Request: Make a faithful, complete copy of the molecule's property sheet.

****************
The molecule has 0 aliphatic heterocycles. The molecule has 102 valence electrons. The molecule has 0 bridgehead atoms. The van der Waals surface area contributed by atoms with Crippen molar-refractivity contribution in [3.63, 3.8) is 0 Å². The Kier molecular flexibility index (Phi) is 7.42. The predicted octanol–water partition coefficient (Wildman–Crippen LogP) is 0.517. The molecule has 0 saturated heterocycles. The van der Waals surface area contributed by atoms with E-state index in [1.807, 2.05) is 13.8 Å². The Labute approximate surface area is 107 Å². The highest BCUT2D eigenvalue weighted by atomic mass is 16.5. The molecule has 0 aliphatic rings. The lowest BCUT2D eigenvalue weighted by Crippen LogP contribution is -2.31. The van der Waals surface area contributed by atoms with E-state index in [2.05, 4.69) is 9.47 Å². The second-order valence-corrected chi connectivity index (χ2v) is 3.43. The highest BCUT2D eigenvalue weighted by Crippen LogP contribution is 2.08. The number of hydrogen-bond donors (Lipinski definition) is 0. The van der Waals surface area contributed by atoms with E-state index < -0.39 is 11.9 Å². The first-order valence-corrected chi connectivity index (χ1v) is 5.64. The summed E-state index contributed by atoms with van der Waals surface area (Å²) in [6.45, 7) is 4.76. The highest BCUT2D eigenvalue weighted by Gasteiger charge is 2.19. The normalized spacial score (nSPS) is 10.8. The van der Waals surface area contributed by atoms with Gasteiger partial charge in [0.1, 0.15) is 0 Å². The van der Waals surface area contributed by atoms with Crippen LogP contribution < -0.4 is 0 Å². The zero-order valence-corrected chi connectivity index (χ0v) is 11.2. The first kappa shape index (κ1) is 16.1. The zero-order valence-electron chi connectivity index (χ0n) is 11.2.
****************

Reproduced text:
The molecule has 0 aliphatic heterocycles. The molecule has 102 valence electrons. The molecule has 0 bridgehead atoms. The van der Waals surface area contributed by atoms with Crippen molar-refractivity contribution in [3.63, 3.8) is 0 Å². The Kier molecular flexibility index (Phi) is 7.42. The predicted octanol–water partition coefficient (Wildman–Crippen LogP) is 0.517. The molecule has 0 saturated heterocycles. The van der Waals surface area contributed by atoms with E-state index in [1.807, 2.05) is 13.8 Å². The Labute approximate surface area is 107 Å². The highest BCUT2D eigenvalue weighted by atomic mass is 16.5. The molecule has 0 aliphatic rings. The lowest BCUT2D eigenvalue weighted by Crippen LogP contribution is -2.31. The van der Waals surface area contributed by atoms with E-state index in [2.05, 4.69) is 9.47 Å². The second-order valence-corrected chi connectivity index (χ2v) is 3.43. The highest BCUT2D eigenvalue weighted by Crippen LogP contribution is 2.08. The number of hydrogen-bond donors (Lipinski definition) is 0. The van der Waals surface area contributed by atoms with E-state index < -0.39 is 11.9 Å². The first-order valence-corrected chi connectivity index (χ1v) is 5.64. The summed E-state index contributed by atoms with van der Waals surface area (Å²) in [6.45, 7) is 4.76. The highest BCUT2D eigenvalue weighted by Gasteiger charge is 2.19. The normalized spacial score (nSPS) is 10.8. The van der Waals surface area contributed by atoms with Gasteiger partial charge in [0.1, 0.15) is 0 Å². The van der Waals surface area contributed by atoms with Crippen LogP contribution < -0.4 is 0 Å². The zero-order valence-corrected chi connectivity index (χ0v) is 11.2. The first kappa shape index (κ1) is 16.1. The zero-order valence-electron chi connectivity index (χ0n) is 11.2.